Treehouse Brewery has made such a name for itself that people feel like they must get their hands on their beer. Surprisingly, people do this to brag to their fellow beer aficionados, enjoy it on their own, or a little bit of both. Although the brewery does offer beers on tap to drink there or put in growlers as well as cans, they don’t distribute to any other retailers.

It’s not unheard of for people to wait hours in line for a beloved band or for anything that involves the words “Black Friday.” But beer? Most people resort to a local brewery that might have mediocre lines. Certainly, this happens nothing longer than 20 minutes or so.

However, those who visit Treehouse Brewery, located in Charlton, MA, go in with the expectation that they will be waiting in line for hours. Yes, possibly they even made the drive from hours away.

What Really Makes Treehouse Brewery Different?

Four Filled Cups of Treehouse Brewery Beverage on a Wooden Mini Table at a Picnic

Image: CC 0 by Public Domain, nastogadka, via Pixabay

Treehouse Brewery offers different brews that revolve around the seasons, moods of the employees, and any findings that may come about during the day. On their website, the brewers explain that they are often motivated by their own experimentation with flavors, mixing and matching until they find a winning combination.

Although the brewery does offer beers on tap to drink there or put in growlers as well as cans, they don’t distribute to any other retailers. This likely explains people’s willingness to travel to other cities and states. There’s something exhilarating about scoring a beer that’s in high demand but low availability — even if waiting in line for hours is a bit less exhilarating.

Rotational and Occasional Offerings

Man Showing his Chilled Glass Filled with Treehouse Brewery Beverage at their Dining Area

Image: CC 0 by Public Domain, jlamping, via Pixabay

Treehouse Brewing has both rotational and occasional offerings listed on their website. As the names suggest, the rotational offerings are cycled through regularly, while the occasional offerings are usually only seasonal or very rare productions.  Below are a few example offerings to whet your palate and get those hoppy juices flowing.

Rotational Offerings

1) Green (American IPA – 7.5% ABV)

Produced with a mixture of American and Australian hops, this brew delivers touches of citrus fruits like lemon-lime, tangerine, and pineapple. It does give a dry-hopped taste initially, but the citrus notes balance it nicely. Likewise, this one is a favorite of the Treehouse Brewery crew.

2) That’s What She Said (Milk Stout – 5.6% ABV)

Described as “sneakily complex” by the brewers themselves, TWSS presents a blend of familiar (and often favored by many) flavors such as freshly ground coffee, milk chocolate, toasty caramel, and a subtle smokiness.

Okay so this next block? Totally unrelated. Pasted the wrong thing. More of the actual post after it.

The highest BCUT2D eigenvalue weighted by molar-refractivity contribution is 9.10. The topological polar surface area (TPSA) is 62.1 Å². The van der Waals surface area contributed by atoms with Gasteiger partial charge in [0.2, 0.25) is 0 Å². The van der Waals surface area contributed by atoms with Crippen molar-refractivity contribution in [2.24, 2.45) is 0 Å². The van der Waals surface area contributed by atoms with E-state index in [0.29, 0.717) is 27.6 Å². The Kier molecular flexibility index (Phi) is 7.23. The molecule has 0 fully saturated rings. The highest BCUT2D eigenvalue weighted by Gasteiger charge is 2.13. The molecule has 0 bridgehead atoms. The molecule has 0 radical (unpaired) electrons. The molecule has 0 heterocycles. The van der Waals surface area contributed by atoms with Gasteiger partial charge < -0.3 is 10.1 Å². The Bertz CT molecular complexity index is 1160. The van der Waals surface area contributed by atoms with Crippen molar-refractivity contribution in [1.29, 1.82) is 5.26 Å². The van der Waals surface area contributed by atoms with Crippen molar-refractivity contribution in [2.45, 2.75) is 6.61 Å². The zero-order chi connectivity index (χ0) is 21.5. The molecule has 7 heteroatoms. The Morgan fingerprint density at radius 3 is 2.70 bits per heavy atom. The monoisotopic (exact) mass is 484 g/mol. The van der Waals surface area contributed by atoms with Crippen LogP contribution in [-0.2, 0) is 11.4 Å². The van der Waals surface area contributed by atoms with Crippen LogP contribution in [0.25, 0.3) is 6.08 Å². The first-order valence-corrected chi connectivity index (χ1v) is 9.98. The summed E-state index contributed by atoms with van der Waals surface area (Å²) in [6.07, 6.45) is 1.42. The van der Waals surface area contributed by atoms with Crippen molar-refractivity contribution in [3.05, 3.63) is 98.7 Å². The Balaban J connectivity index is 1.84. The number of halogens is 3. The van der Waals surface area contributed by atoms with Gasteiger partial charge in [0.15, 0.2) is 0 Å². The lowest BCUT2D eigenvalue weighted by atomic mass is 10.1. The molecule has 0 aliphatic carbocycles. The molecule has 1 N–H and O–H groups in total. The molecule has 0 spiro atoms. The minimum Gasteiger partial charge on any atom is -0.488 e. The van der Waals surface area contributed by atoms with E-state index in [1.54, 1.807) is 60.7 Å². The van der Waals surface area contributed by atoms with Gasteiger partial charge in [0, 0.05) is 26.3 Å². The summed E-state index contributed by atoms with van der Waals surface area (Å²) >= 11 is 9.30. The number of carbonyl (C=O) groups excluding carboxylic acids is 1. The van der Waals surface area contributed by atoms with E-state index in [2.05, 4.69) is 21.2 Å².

It’s said on the website that this particular brew is often known for converting pale beer drinkers to the dark side — who can really pass up an “adult chocolate shake”? Also, knowing these makes you more of a budding beer enthusiast.

Occasional Offerings

1) Hustle (Robust Porter – 7.8% ABV)

When most people think of autumn, all the pumpkin spice probably comes to mind. If you’re a beer drinker, it’s likely you think of porters. When poured, this brew displays an espresso essence with a rooted brown froth.

It delivers a scent not far from roasted malt dusted with brown sugar and hints of chocolate. It has a taste reminiscent of deep chocolate and fragrant fruit.

2) Trailbreaker (Unfiltered Kellerbier – 5.4% ABV)

This unfiltered German-style lager pours out as a warm amber, giving off a pleasant and flowery aroma. It maintains a sense of unpredictability as it serves up an invigorating yet rounded malt flavor with spots of lager yeast. It’s a choice that will satisfy in most situations.

Keeping Up With Treehouse Brewery

Many Empty Bottles of Beer Left at the Grasses near the Treehouse Brewery after an event

Image: CC 0 by Public Domain, Antranias, via Pixabay

With its popularity, it can be hard to know exactly what’s going on with the brewery and when is the best time to make the trip for some beer. The Twitter page often includes relevant updates including live music for the night, how inventory is looking, and if it might be closed outside of normal hours for any reason.

Treehouse Brewery sits on 70 acres of mostly untouched land and is currently waiting for approvals to begin building an additional 16,000 square foot expansion. This extension will serve as a retail and outdoor space as well as a second bar.

With the high demand for its beer, producing 1,000 barrels of beer a week (up from 270 barrels just last year). Hence, a bigger space becomes a necessity. This also mitigates some complaints from consumers about the long lines but never improves.

The Treehouse Brewery Reception from the Public

If you’re an avid beer drinker, it’s likely that you’ve either frequented or heard of the website BeerAdvocate.com. If you haven’t and need some background information, it’s essentially what it sounds like: people reviewing each beer a brewery has to offer and rate it out of five.